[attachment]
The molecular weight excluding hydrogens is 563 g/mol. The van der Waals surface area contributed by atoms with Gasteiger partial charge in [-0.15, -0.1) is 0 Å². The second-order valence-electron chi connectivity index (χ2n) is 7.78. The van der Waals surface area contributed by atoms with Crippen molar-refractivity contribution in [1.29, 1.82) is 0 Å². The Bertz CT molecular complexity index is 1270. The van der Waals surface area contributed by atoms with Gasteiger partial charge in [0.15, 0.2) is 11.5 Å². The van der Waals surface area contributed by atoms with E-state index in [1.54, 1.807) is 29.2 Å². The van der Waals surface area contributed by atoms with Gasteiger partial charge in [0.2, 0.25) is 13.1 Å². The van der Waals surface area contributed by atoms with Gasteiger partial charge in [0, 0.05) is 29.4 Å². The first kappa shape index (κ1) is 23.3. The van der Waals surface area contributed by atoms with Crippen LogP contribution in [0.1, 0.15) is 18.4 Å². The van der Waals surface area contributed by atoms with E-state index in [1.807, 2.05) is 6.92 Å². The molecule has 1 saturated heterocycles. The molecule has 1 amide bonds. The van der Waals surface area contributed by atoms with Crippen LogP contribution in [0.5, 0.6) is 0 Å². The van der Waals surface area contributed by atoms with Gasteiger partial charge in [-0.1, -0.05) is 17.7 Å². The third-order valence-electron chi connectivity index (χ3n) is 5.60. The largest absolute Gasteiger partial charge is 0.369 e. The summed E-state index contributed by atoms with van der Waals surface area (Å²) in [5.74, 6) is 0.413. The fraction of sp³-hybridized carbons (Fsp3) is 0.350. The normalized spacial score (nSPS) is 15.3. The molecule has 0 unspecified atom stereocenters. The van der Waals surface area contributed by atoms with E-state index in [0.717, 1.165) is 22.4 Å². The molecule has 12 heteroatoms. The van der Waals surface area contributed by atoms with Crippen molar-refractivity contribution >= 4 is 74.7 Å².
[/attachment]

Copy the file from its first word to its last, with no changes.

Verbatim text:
The molecular weight excluding hydrogens is 563 g/mol. The van der Waals surface area contributed by atoms with Gasteiger partial charge in [-0.15, -0.1) is 0 Å². The second-order valence-electron chi connectivity index (χ2n) is 7.78. The van der Waals surface area contributed by atoms with Crippen molar-refractivity contribution in [1.29, 1.82) is 0 Å². The Bertz CT molecular complexity index is 1270. The van der Waals surface area contributed by atoms with Gasteiger partial charge in [0.15, 0.2) is 11.5 Å². The van der Waals surface area contributed by atoms with E-state index in [1.54, 1.807) is 29.2 Å². The van der Waals surface area contributed by atoms with Gasteiger partial charge in [0.2, 0.25) is 13.1 Å². The van der Waals surface area contributed by atoms with Gasteiger partial charge in [0, 0.05) is 29.4 Å². The first kappa shape index (κ1) is 23.3. The van der Waals surface area contributed by atoms with Crippen LogP contribution in [0.1, 0.15) is 18.4 Å². The van der Waals surface area contributed by atoms with E-state index in [1.807, 2.05) is 6.92 Å². The molecule has 1 saturated heterocycles. The molecule has 1 amide bonds. The van der Waals surface area contributed by atoms with Crippen LogP contribution in [0.5, 0.6) is 0 Å². The van der Waals surface area contributed by atoms with Gasteiger partial charge in [-0.1, -0.05) is 17.7 Å². The third-order valence-electron chi connectivity index (χ3n) is 5.60. The largest absolute Gasteiger partial charge is 0.369 e. The summed E-state index contributed by atoms with van der Waals surface area (Å²) in [5.74, 6) is 0.413. The fraction of sp³-hybridized carbons (Fsp3) is 0.350. The normalized spacial score (nSPS) is 15.3. The molecule has 0 unspecified atom stereocenters. The van der Waals surface area contributed by atoms with E-state index in [0.717, 1.165) is 22.4 Å². The molecule has 12 heteroatoms. The van der Waals surface area contributed by atoms with Crippen molar-refractivity contribution >= 4 is 74.7 Å².